Wednesday, July 26th, 2017
A voyage under sail around the world – setting out, the skippers view.
Next spring I plan to cast off in the Barque PICTON CASTLE, from her old wooden pier on Lunenburg’s historic working waterfront and set sail with a new gang outward bound on a grand voyage around the world in square-rig. But this will be our last world voyage.
A long time ago in my early 20’s I signed off the beautiful Danish built wooden Brigantine ROMANCE in the Caribbean after four years aboard and as the mate at the end of a world voyage. Her skipper, Captain Arthur M. Kimberly was an age-of-sail trained master mariner and was as capable a mariners as could come. After that ship, I carried on and went to sea in other fine vessels. When ashore between voyages folks wanted to know what that world voyage was like, I found it hard to explain. Still do. Life goes on. Ships come and go. At some point since that point, accepting that I could not explain what all that time as crew in a cool sailing ship meant to me, under the most able of old school ship masters, sailing with the trade-winds through the islands of South Pacific, the Far East, the Indian Ocean, the coasts of Africa and the West Indies, over all those blue-water ocean miles, I figured that the best answer was just to get the finest square-rigged ship together I could imagine and do it again. With another gang or two of young people having the times of their lives – quite literally – and let them try to explain it all afterwards.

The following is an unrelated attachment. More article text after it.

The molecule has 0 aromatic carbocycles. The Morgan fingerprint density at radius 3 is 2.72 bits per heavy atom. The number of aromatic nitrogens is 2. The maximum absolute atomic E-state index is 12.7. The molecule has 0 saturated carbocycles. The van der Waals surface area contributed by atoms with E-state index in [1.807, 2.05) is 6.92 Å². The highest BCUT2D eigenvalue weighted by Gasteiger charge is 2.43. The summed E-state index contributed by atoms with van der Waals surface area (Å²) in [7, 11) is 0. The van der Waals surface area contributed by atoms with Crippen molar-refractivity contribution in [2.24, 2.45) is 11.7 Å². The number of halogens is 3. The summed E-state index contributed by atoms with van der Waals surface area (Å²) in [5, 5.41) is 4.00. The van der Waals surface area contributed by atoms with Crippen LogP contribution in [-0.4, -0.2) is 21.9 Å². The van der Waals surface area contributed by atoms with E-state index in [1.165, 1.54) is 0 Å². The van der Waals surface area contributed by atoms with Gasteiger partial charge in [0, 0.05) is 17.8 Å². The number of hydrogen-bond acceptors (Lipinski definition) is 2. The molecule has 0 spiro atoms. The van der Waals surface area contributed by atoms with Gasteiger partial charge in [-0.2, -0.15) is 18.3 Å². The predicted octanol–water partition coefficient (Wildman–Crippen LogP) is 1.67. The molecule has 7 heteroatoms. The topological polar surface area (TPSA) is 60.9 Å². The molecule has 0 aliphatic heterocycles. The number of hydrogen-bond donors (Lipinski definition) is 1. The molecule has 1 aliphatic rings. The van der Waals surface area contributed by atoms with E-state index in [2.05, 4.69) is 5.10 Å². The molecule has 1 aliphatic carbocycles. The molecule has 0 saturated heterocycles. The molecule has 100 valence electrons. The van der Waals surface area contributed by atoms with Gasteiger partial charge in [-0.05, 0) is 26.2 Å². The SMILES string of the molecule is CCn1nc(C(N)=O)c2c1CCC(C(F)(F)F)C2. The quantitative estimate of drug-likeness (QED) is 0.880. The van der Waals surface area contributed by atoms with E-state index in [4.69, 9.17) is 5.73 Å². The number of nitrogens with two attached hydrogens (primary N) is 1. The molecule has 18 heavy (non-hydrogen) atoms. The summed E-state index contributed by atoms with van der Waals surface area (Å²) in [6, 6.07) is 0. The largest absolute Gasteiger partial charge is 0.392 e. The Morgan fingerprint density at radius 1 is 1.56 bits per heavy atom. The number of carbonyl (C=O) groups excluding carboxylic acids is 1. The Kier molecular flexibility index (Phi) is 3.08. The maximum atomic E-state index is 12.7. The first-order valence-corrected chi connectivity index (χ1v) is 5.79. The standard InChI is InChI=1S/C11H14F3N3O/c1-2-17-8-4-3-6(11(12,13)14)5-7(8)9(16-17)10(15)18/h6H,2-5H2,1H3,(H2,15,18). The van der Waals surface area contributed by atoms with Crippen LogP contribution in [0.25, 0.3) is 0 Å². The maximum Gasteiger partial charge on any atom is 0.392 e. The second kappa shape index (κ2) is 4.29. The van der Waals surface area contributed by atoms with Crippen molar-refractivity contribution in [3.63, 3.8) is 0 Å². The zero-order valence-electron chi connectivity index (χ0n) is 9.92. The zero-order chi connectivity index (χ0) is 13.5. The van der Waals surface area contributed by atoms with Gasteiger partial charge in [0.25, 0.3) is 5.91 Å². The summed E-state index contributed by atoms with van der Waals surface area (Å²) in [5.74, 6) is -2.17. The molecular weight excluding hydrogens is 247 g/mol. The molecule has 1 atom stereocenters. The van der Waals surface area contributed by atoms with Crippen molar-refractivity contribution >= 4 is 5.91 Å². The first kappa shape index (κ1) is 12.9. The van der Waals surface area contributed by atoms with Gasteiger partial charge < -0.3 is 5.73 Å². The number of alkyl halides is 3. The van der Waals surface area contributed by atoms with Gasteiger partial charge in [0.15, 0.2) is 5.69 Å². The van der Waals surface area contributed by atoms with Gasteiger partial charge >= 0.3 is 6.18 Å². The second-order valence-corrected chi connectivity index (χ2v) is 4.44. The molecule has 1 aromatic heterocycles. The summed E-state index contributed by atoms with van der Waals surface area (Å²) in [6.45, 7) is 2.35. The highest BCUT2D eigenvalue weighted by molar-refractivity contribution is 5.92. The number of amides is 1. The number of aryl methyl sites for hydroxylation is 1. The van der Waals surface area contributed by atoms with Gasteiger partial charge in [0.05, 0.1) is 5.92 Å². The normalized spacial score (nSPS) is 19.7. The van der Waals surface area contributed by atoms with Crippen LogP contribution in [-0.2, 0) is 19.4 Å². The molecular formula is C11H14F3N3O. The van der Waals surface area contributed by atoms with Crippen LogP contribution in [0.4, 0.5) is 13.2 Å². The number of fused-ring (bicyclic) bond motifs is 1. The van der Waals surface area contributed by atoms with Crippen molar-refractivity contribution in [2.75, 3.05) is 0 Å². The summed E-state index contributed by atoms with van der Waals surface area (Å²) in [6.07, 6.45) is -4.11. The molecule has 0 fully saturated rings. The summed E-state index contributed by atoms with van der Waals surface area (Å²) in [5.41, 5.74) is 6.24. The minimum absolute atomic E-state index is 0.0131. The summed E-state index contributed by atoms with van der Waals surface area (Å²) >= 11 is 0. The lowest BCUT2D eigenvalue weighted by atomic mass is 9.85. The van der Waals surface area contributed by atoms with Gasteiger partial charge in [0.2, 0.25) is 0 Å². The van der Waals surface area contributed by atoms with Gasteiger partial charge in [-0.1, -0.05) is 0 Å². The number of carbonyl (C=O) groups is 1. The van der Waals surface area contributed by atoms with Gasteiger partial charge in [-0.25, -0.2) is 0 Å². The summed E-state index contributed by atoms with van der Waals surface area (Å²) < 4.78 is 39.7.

I remember when we set out on our first world voyage back in the bitter cold autumn of 1997. This was after a huge refit in Lunenburg, Nova Scotia. It was all a very big and exciting project just getting the PICTON CASTLE rigged up and into shape to sail as a square-rigger for deep sea passage making. It began in 1991, first searching for and then finding the perfect ship up a fjord in Norway and steaming her across the North Atlantic to Nova Scotia by way of Denmark, England, Spain, Madeira, Bermuda, Connecticut and Pier 15 South Street Seaport Museum, Isla Manhattoes, New York City.
It was a big job in Lunenburg fitting out this 300-ton barque. Kind of took over all the shipyards of this sea-girt town for most of a year; surveys, engine overhauls, dry-docking, checking the hull, welding sparks flying, new freshwater tanks, piping, wood chips everywhere, new decks, new water-tight bulkheads, lots of new bunks, new heads and showers, new galley, all kinds of safety and fire-fighting equipment fitted, new wiring, stability studies, of course lots of rigging and making masts and yards, pin-rails and fife-rails, new blocks and sails, charts and stuff, putting a crew together and so much else. What a project! Then finally all the work was done, or done enough. We would polish her up at sea while sailing ever westward in the warm tropical trade-winds. Plenty of time for all that. It came time to sail. We had a keen gang aboard eager to see what was over the horizon, sail the seas, explore tropical islands and story-book ports.